5. Consider the difficulty in making ancient customs understandable to modern readers.
“Greet one another with a holy kiss” (Romans 16:16)becomes in Phillip’s paraphrase, “Shake hands all around.”
One Wycliffe translator working with indigenous Eskimos in the Arctic described Christ as “The keeper of the huskies.” They’d never seen a lamb.
6. There are three distinct approaches for handling translations.
The literal approach prioritizes a word-for-word translation that gives priority to the original language.
The dynamic approach gives priority to what the text means. It is still a rather literal approach which aims to make the text as readable as possible. It endeavors to find equivalent concepts in English to match the concepts in the language being translated.
A paraphrase focuses on simplicity and clarity over precision. It seeks to bring maximum clarity by using additional words as needed to get the meaning right.
Literal: “The Son of man has nowhere to lay his head.”
Dynamic: “The God who put on a body and became man declared, ‘I don’t have a place to sleep.’”
Paraphrase: “Christ, the holy dude rapped, ‘Yo, the God-man has no crib to chill and catch some z’s.”’
Which translation is best for me?
1. Literal Approach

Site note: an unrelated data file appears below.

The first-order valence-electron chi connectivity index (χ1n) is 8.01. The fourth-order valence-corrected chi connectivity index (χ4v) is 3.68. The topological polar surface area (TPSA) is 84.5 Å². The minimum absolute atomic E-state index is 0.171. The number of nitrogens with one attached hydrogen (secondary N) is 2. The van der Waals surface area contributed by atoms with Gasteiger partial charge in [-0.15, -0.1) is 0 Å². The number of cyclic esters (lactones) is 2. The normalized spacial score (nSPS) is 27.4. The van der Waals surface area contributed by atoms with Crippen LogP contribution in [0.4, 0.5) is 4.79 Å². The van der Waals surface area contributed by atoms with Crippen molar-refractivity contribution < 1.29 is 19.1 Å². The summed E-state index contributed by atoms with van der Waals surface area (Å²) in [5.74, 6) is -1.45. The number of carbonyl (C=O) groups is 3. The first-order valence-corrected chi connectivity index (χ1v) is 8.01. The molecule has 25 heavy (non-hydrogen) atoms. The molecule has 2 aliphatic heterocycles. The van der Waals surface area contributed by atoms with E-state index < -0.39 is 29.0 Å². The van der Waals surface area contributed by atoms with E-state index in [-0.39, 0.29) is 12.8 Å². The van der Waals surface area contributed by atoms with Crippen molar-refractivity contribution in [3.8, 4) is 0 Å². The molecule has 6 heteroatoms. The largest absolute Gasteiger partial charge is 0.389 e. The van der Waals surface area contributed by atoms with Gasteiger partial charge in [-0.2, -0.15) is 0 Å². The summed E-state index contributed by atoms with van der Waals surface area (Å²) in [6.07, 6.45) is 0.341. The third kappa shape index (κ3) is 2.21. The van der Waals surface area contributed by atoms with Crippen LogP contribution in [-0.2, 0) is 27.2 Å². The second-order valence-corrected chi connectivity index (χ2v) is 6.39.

American Bible Society Greek Text
King James Version (KJV) – This Bible is basically literal. It stays close to the original sentence structure but changes it where meaning is compromised. It is based on the best Hebrew and Greek texts available in the 16th century. Some words used in the KJV now have different meanings. For example, the word ‘suffer’ in the King James is dramatically different today: “Suffer the little children to come in to me.” Today, the word ‘suffer’ means “approach.” The New King James Version (NKJV) is often used (Let the little children come to me…) instead of the King James Version today.
English Standard Version (ESV) – The ESV seeks, as far as possible, to capture the precise wording of the original text and the personal style of each Bible writer.
New American Standard Bible (NASB) – This Bible is considered by many to be the most literal English translation of all the Bibles. It is conservative, evangelical, and protestant. Conservative theology affects translational decisions. It is often very difficult to understand in English. However, it is a great tool for those who don’t know Greek and Hebrew.
2. Dynamic Approach